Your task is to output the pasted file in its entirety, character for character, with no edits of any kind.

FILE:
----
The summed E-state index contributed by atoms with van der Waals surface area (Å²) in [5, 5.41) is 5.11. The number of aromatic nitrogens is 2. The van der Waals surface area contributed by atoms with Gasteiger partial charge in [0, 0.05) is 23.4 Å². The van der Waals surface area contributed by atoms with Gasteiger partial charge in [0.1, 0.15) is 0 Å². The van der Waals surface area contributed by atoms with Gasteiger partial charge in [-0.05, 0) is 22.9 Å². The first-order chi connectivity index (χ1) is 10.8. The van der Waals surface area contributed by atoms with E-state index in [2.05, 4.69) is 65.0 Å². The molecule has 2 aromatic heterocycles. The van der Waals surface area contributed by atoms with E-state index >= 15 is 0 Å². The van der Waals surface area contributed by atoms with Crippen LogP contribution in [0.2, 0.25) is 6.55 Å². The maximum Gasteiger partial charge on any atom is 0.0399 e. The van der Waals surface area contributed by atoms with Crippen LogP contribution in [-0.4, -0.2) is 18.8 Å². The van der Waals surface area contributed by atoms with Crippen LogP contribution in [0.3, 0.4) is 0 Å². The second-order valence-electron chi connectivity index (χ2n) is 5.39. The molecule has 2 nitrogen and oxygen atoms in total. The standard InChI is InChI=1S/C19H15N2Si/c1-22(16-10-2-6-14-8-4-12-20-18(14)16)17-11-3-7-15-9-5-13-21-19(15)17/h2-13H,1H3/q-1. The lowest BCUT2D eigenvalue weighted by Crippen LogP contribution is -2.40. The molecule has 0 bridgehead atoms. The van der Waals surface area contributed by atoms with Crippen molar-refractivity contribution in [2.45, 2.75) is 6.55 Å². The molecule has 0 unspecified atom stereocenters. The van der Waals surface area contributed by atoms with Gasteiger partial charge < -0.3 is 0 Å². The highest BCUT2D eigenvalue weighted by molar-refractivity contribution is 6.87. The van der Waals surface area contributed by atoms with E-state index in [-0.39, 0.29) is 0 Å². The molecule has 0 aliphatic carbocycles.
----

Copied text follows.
The summed E-state index contributed by atoms with van der Waals surface area (Å²) in [5, 5.41) is 5.11. The number of aromatic nitrogens is 2. The van der Waals surface area contributed by atoms with Gasteiger partial charge in [0, 0.05) is 23.4 Å². The van der Waals surface area contributed by atoms with Gasteiger partial charge in [0.1, 0.15) is 0 Å². The van der Waals surface area contributed by atoms with Gasteiger partial charge in [-0.05, 0) is 22.9 Å². The first-order chi connectivity index (χ1) is 10.8. The van der Waals surface area contributed by atoms with E-state index in [2.05, 4.69) is 65.0 Å². The molecule has 2 aromatic heterocycles. The van der Waals surface area contributed by atoms with E-state index >= 15 is 0 Å². The van der Waals surface area contributed by atoms with Crippen LogP contribution in [0.2, 0.25) is 6.55 Å². The maximum Gasteiger partial charge on any atom is 0.0399 e. The van der Waals surface area contributed by atoms with Crippen LogP contribution in [-0.4, -0.2) is 18.8 Å². The van der Waals surface area contributed by atoms with Crippen LogP contribution in [0.3, 0.4) is 0 Å². The second-order valence-electron chi connectivity index (χ2n) is 5.39. The molecule has 2 nitrogen and oxygen atoms in total. The standard InChI is InChI=1S/C19H15N2Si/c1-22(16-10-2-6-14-8-4-12-20-18(14)16)17-11-3-7-15-9-5-13-21-19(15)17/h2-13H,1H3/q-1. The lowest BCUT2D eigenvalue weighted by Crippen LogP contribution is -2.40. The molecule has 0 bridgehead atoms. The van der Waals surface area contributed by atoms with Crippen molar-refractivity contribution in [2.45, 2.75) is 6.55 Å². The molecule has 0 unspecified atom stereocenters. The van der Waals surface area contributed by atoms with Gasteiger partial charge < -0.3 is 0 Å². The highest BCUT2D eigenvalue weighted by molar-refractivity contribution is 6.87. The van der Waals surface area contributed by atoms with E-state index in [-0.39, 0.29) is 0 Å². The molecule has 0 aliphatic carbocycles.